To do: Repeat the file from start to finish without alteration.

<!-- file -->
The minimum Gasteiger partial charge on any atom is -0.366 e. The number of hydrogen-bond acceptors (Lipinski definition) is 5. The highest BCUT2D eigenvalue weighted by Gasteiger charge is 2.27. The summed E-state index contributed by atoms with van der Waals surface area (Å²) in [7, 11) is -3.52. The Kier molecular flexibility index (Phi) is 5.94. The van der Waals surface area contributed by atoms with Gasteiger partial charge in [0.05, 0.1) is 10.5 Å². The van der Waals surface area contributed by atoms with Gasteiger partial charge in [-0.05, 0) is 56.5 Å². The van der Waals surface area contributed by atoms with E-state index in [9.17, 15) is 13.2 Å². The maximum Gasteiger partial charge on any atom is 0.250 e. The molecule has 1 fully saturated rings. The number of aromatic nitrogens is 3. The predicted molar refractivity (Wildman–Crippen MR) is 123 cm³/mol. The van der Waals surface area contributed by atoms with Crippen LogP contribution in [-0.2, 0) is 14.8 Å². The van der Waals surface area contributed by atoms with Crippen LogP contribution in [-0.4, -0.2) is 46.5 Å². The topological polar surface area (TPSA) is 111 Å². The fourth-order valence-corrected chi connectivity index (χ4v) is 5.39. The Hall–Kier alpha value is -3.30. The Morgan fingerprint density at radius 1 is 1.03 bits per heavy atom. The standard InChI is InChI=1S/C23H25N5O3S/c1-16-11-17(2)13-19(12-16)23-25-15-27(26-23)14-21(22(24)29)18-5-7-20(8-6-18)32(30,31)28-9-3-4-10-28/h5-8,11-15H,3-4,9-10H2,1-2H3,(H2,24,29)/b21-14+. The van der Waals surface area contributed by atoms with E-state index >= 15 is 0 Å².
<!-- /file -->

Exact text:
The minimum Gasteiger partial charge on any atom is -0.366 e. The number of hydrogen-bond acceptors (Lipinski definition) is 5. The highest BCUT2D eigenvalue weighted by Gasteiger charge is 2.27. The summed E-state index contributed by atoms with van der Waals surface area (Å²) in [7, 11) is -3.52. The Kier molecular flexibility index (Phi) is 5.94. The van der Waals surface area contributed by atoms with Gasteiger partial charge in [0.05, 0.1) is 10.5 Å². The van der Waals surface area contributed by atoms with Gasteiger partial charge in [-0.05, 0) is 56.5 Å². The van der Waals surface area contributed by atoms with E-state index in [9.17, 15) is 13.2 Å². The maximum Gasteiger partial charge on any atom is 0.250 e. The molecule has 1 fully saturated rings. The number of aromatic nitrogens is 3. The predicted molar refractivity (Wildman–Crippen MR) is 123 cm³/mol. The van der Waals surface area contributed by atoms with Crippen LogP contribution in [-0.2, 0) is 14.8 Å². The van der Waals surface area contributed by atoms with Crippen LogP contribution in [-0.4, -0.2) is 46.5 Å². The topological polar surface area (TPSA) is 111 Å². The fourth-order valence-corrected chi connectivity index (χ4v) is 5.39. The Hall–Kier alpha value is -3.30. The Morgan fingerprint density at radius 1 is 1.03 bits per heavy atom. The standard InChI is InChI=1S/C23H25N5O3S/c1-16-11-17(2)13-19(12-16)23-25-15-27(26-23)14-21(22(24)29)18-5-7-20(8-6-18)32(30,31)28-9-3-4-10-28/h5-8,11-15H,3-4,9-10H2,1-2H3,(H2,24,29)/b21-14+. The van der Waals surface area contributed by atoms with E-state index >= 15 is 0 Å².